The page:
Detection of Rodent Parvoviruses by Use of Fluorogenic Nuclease Polymerase Chain Reaction Assays
Abstract:Polymerase chain reaction (PCR) assays have proven useful for detection of rodent parvoviruses in animals and contaminated biological materials. Fluorogenic nuclease PCR assays combine PCR with an internal fluorogenic hybridization probe, eliminating post-PCR processing and potentially enhancing specificity. Consequently, three fluorogenic nuclease PCR assays were developed, one that detects all rodent parvoviruses, one that specifically detects minute virus of mice (MVM), and one that specifically detects mouse parvovirus 1 (MPV) and hamster parvovirus (HaPV). When rodent parvoviruses and other rodent DNA viruses were evaluated, the rodent parvovirus assay detected only rodent parvovirus isolates, whereas the MVM and MPV/HaPV assays detected only the MVM or MPV/HaPV isolates, respectively. Each assay detected the equivalent of 10 or fewer copies of target template, and all fluorogenic nuclease PCR assays exceeded the sensitivities associated with previously reported PCR assays and mouse antibody production testing. In addition, each fluorogenic nuclease PCR assay detected the targeted parvovirus DNA in tissues obtained from mice experimentally infected with MVM or MPV. Results of these studies indicate that fluorogenic nuclease PCR assays provide a potentially high-throughput, PCR-based method to detect rodent parvoviruses in infected mice and contaminated biological materials.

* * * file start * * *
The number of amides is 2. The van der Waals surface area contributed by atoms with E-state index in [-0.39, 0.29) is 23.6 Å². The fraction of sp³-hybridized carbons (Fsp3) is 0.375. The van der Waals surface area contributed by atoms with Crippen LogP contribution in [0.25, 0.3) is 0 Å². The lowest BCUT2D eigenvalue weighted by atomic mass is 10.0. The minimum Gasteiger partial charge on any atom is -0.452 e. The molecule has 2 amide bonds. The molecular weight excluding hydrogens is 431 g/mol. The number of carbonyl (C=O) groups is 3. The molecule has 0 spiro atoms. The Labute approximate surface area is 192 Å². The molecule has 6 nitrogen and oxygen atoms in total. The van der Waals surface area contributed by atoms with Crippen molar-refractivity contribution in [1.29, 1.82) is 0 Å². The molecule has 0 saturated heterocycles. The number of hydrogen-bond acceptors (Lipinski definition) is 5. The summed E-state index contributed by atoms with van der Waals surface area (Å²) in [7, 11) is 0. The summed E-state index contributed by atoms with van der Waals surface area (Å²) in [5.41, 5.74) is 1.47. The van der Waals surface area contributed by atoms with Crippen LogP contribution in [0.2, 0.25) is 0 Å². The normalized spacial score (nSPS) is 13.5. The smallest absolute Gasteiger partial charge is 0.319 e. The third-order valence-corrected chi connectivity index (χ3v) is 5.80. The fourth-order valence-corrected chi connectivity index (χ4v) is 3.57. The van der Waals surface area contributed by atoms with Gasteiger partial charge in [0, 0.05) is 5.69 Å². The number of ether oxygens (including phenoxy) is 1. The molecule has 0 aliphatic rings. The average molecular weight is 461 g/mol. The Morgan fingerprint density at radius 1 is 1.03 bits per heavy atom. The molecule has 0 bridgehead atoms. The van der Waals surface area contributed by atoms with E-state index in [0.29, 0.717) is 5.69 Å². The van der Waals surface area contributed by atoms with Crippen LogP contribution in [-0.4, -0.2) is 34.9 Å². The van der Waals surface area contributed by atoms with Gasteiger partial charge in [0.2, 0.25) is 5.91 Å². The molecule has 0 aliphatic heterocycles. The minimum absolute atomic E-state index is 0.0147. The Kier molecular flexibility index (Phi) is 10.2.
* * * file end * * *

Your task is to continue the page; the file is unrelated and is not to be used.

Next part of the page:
Document Type: Research Article
Affiliations: University of Arizona, University Animal Care Building 101, Central Animal Facility, Room 116, 1127 East Lowell Street, Tucson, Arizona 85721-0101
Publication date: 2001-08-01
Comparative Medicine (CM), an international journal of comparative and experimental medicine, is the leading English-language publication in the field and is ranked by the Science Citation Index in the upper third of all scientific journals. The mission of CM is to disseminate high-quality, peer-reviewed information that expands biomedical knowledge and promotes human and animal health through the study of laboratory animal disease, animal models of disease, and basic biologic mechanisms related to disease in people and animals.
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